Jon Bentley on the 20 greatest gadgets ever

11 Oct 2016



The Gadget Show

It was more difficult than I expected agreeing on a top 20 gadgets with my fellow presenters for this week’s show. More of it involved lying down in a darkened room and having a serious think than you might expect.


An early conundrum was whether we should rate whole categories of gadgets or individual models. Should it be microwave ovens in general or the particular brand and model that started it all or revolutionised the market? In the end we went with individual models, though this wasn't without its difficulties. Flat screen TVs from various manufacturers all appeared on the market at around the same time, for example, and it was hard to single out one particular iconic model.


Concentrating on distinct models did help with another difficult problem, though; deciding how far back to go. Looking in general it would be easy to see important but relatively old technologies like radio making an appearance in the top 20. But who’d remember any of the models from the pioneering days, or even early DAB sets? One radio, the Ogle-designed Bush TR82, an early transistor set and probably the world’s most iconic and replicated one, made the shortlist but didn't survive the final vote.


It was slightly harder with cameras. Kodak’s Box Brownie might have been one of the most revolutionary ever, selling millions and bringing photography to the masses, but in the end we settled on the digital photo enthusiasts’ equivalent, the Canon EOS 300D. It was included because it made high quality digital photography affordable for the first time and encouraged keen photographers to make the switch from their film SLRs.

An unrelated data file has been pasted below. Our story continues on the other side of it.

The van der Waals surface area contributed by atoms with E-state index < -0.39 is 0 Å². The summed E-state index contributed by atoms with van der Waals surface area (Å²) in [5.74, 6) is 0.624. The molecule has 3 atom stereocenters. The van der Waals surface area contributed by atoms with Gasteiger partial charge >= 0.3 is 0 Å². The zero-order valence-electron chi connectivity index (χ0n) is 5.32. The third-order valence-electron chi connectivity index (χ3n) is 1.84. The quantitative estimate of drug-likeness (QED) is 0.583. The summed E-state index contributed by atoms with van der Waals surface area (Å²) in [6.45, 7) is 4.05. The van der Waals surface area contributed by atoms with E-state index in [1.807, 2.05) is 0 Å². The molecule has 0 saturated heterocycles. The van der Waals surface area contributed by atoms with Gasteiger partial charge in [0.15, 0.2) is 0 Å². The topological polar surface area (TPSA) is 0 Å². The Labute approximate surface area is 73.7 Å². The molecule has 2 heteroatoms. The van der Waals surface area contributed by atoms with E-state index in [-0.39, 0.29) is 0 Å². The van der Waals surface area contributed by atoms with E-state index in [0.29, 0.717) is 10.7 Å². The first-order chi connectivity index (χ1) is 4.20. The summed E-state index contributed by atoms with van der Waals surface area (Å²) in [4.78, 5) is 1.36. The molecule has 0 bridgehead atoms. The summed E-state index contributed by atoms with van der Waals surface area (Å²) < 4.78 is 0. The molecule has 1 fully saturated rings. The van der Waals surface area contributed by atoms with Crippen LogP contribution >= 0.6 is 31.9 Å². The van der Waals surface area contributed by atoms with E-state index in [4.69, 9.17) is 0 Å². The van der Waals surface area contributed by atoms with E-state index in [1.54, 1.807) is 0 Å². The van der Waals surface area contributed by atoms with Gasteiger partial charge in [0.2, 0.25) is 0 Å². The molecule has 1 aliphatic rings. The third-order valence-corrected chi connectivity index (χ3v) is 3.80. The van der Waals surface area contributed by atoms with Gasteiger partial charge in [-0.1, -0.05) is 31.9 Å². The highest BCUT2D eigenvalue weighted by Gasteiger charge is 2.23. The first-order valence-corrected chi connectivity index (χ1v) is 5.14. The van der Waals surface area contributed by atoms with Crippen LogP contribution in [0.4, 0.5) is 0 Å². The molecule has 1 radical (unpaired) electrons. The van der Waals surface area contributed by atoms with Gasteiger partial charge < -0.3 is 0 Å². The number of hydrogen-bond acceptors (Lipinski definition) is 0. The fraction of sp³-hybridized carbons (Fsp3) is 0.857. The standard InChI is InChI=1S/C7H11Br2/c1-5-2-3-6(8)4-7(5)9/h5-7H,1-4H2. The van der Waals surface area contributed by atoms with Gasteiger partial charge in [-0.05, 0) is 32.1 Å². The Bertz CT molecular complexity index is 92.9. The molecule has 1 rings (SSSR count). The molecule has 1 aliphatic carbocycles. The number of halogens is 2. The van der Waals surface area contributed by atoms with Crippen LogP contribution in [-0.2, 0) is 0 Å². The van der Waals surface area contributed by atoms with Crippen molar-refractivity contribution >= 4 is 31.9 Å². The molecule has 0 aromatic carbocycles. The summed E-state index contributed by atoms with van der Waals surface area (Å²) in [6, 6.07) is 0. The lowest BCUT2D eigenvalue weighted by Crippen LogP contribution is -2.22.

The selection process also meant leaving your own personal gadget buying decisions behind. I fully endorsed the iPhone’s second place, for example, though I’ve never actually owned one. While I appreciated its revolutionary design from the start, in the early days I stuck with Nokias for their better cameras, and in recent years I’ve favoured Android for its greater flexibility.


In fact I could easily create an alternative top 20 comprising just my own personal favourites. This would include rather eccentric choices like the 1967 HMV Colourmaster 2700, the world's first all-transistor colour TV and, in my view, an under-celebrated British invention. My personal camera choice might be my own first digital SLR, the Nikon D3, which was the first digital camera I felt was as responsive as the best film ones.


There's one thing I have no doubt about, though. We definitely chose the correct gadget for the top slot. The Motorola Dynatac 8000 we all agreed on changed everyone's lives forever. I can remember what life was like before mobile phones this really was the biggest gadget revolution of them all.